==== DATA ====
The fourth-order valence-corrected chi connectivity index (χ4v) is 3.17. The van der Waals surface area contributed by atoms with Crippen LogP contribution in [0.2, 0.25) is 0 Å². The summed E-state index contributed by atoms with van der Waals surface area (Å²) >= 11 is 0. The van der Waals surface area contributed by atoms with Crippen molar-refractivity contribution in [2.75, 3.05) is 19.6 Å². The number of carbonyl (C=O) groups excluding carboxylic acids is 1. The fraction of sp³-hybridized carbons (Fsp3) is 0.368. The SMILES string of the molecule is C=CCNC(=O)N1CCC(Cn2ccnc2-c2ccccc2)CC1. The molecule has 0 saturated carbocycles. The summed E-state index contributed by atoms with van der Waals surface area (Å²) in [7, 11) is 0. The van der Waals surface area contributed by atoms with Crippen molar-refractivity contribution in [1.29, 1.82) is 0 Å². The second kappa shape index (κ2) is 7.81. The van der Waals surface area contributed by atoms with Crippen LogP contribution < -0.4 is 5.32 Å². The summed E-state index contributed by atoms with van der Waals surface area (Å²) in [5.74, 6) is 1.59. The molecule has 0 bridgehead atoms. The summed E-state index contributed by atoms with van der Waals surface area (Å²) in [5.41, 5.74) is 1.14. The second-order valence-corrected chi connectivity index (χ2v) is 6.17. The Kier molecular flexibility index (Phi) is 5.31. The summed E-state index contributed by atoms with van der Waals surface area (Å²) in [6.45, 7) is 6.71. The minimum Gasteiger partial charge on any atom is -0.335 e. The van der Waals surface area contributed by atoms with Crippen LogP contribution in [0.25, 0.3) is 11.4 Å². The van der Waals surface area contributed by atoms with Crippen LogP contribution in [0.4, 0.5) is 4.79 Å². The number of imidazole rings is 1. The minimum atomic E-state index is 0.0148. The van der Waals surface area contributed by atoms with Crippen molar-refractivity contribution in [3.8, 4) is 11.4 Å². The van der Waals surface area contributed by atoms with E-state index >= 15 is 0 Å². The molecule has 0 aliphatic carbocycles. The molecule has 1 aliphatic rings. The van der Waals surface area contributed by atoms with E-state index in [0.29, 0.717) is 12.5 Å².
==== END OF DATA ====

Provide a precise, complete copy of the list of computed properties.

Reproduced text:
The fourth-order valence-corrected chi connectivity index (χ4v) is 3.17. The van der Waals surface area contributed by atoms with Crippen LogP contribution in [0.2, 0.25) is 0 Å². The summed E-state index contributed by atoms with van der Waals surface area (Å²) >= 11 is 0. The van der Waals surface area contributed by atoms with Crippen molar-refractivity contribution in [2.75, 3.05) is 19.6 Å². The number of carbonyl (C=O) groups excluding carboxylic acids is 1. The fraction of sp³-hybridized carbons (Fsp3) is 0.368. The SMILES string of the molecule is C=CCNC(=O)N1CCC(Cn2ccnc2-c2ccccc2)CC1. The molecule has 0 saturated carbocycles. The summed E-state index contributed by atoms with van der Waals surface area (Å²) in [7, 11) is 0. The van der Waals surface area contributed by atoms with Crippen molar-refractivity contribution in [1.29, 1.82) is 0 Å². The second kappa shape index (κ2) is 7.81. The van der Waals surface area contributed by atoms with Crippen LogP contribution < -0.4 is 5.32 Å². The summed E-state index contributed by atoms with van der Waals surface area (Å²) in [5.74, 6) is 1.59. The molecule has 0 bridgehead atoms. The summed E-state index contributed by atoms with van der Waals surface area (Å²) in [5.41, 5.74) is 1.14. The second-order valence-corrected chi connectivity index (χ2v) is 6.17. The Kier molecular flexibility index (Phi) is 5.31. The summed E-state index contributed by atoms with van der Waals surface area (Å²) in [6.45, 7) is 6.71. The minimum Gasteiger partial charge on any atom is -0.335 e. The van der Waals surface area contributed by atoms with Crippen LogP contribution in [0.25, 0.3) is 11.4 Å². The van der Waals surface area contributed by atoms with Crippen LogP contribution in [0.4, 0.5) is 4.79 Å². The number of imidazole rings is 1. The minimum atomic E-state index is 0.0148. The van der Waals surface area contributed by atoms with Crippen molar-refractivity contribution in [3.8, 4) is 11.4 Å². The van der Waals surface area contributed by atoms with E-state index >= 15 is 0 Å². The molecule has 0 aliphatic carbocycles. The molecule has 1 aliphatic rings. The van der Waals surface area contributed by atoms with E-state index in [0.29, 0.717) is 12.5 Å².